Action Activity 2
Stories of Students Who Took Action


Students read and discuss case stories of young human rights advocates. They then consider what problems exist in their community or school and relate them to human rights principles. They role play these problems and possible solutions and discuss student activism.

Time: 1-1/2 hours or 2 class periods
Materials: Copies of Handout 1, Stories of Students Who Took Action, and Handout 2, Questions about the Stories, for each group
For older students: Copies of the Universal Declaration of Human Rights and/or the Convention on the Rights of the Child (CRC).
Setting: Elementary school
Links: Should be preceded by activities that introduce rights principles and the UDHR (e.g., Part III, Activities 1-6).
Part III, Activity 7, Mapping Human Rights, relates rights to the local community.


1. Read the case stories to students or ask older students to read them to each other in small groups.

2. Divide the class into 6 groups. Give each a copy of one of the stories and discussion questions. Ask the groups to read their stories aloud and answer the questions on the sheet.

3. When each group has finished the questions, discuss the different responses and interpretations the stories elicited.

4. Ask what human rights issues appear in each of the three cases and list these on the board. Ask older students to link these to specific articles in the UDHR or CRC.

5. Discuss:

  • What are some human rights problems in our community? In our school? (List issues as they are mentioned.)

  • Which of these problems could be affected by students taking action?

  • What specific human rights are involved in the problems that students might address? (List the rights; ask older students to match them with articles of the UDHR.)

6. Ask students, working in the same small groups, to choose one community or school problem from their class list and use it to create a short role play. Role plays should –

  • identify the human right problem

  • identify the community member(s) affected by the problem

  • illustrate a possible solution

7. After each group has presented its role play, discuss some of these topics:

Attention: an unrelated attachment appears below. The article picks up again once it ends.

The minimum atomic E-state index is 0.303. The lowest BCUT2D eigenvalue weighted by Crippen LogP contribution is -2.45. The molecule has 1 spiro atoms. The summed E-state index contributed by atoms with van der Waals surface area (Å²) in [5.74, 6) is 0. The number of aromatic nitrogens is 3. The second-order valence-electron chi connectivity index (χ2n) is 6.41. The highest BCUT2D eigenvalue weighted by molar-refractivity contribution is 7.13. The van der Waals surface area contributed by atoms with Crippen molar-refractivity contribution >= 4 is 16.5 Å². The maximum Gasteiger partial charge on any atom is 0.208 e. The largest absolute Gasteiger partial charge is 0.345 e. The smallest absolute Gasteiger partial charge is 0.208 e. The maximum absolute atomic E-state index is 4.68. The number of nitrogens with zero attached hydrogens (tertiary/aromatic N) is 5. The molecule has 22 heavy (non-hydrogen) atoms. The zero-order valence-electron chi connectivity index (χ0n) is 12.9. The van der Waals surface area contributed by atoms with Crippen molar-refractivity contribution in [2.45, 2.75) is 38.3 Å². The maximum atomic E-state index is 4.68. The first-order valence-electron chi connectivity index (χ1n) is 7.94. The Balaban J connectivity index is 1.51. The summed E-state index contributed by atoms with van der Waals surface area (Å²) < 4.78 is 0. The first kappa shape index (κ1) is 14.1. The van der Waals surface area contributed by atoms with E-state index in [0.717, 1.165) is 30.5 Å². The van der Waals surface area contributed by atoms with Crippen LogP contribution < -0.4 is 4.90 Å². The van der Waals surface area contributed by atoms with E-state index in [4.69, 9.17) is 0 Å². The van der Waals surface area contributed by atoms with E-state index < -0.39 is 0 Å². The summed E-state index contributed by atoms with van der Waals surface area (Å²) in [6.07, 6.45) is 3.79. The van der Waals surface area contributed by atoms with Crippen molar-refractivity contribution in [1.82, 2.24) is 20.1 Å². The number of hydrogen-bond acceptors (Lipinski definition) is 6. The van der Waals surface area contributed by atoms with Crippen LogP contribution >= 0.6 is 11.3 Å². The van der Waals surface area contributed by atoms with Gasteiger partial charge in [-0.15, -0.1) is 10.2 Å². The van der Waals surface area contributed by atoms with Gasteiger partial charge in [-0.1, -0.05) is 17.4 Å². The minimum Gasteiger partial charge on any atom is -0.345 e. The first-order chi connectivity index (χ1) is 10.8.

• Who has responsibility for human rights? Do individuals as well as the government? Do young people as well as adults? Can the class provide examples?

  • Can students really make a difference? Are the case stories unusual, or could they happen in this community or school?

  • When students reconsider the list of problems generated in Step 5, which ones do they think could be affected by the actions of people like themselves?

Going Further

1. Stories of Action – Ask students to write a story, draw a picture, or make a collage describing a situation in which they or a friend took action to solve a problem.

2. Strategizing Action – Have students brainstorm as a class or make lists individually to answer the following questions:

  • To whom would you talk or write if you wanted to solve a problem at school?

  • To whom would you talk or write if you wanted to solve a problem in your neighborhood?

3. Helpful considerations for the teacher

  • The role play and activities in "Going Further" will provide insights into students’ perceptions about the decision-making process in their school and community. In the discussion you may wish to explore their ideas about the power and responsibility of certain individuals or decision-making bodies, such as the principal or school board. You will want to correct their misperceptions and extend their understanding of the appropriate avenues through which they can address their concerns. Ideally this exercise will lay the groundwork for enabling students to use the appropriate channels to have their opinions and concerns heard.

  • Discuss with students the possibility of responding to a human rights problem together as a class. It is important that students always are permitted to choose the community action topic. It must be something they can relate to and care about.

Source: Karla Stone, teacher, Armstrong High School, Plymouth, Minnesota.

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  Human Rights Fundamentals The Right to Know Your Rights Activities Taking Action for Human Rights Appendices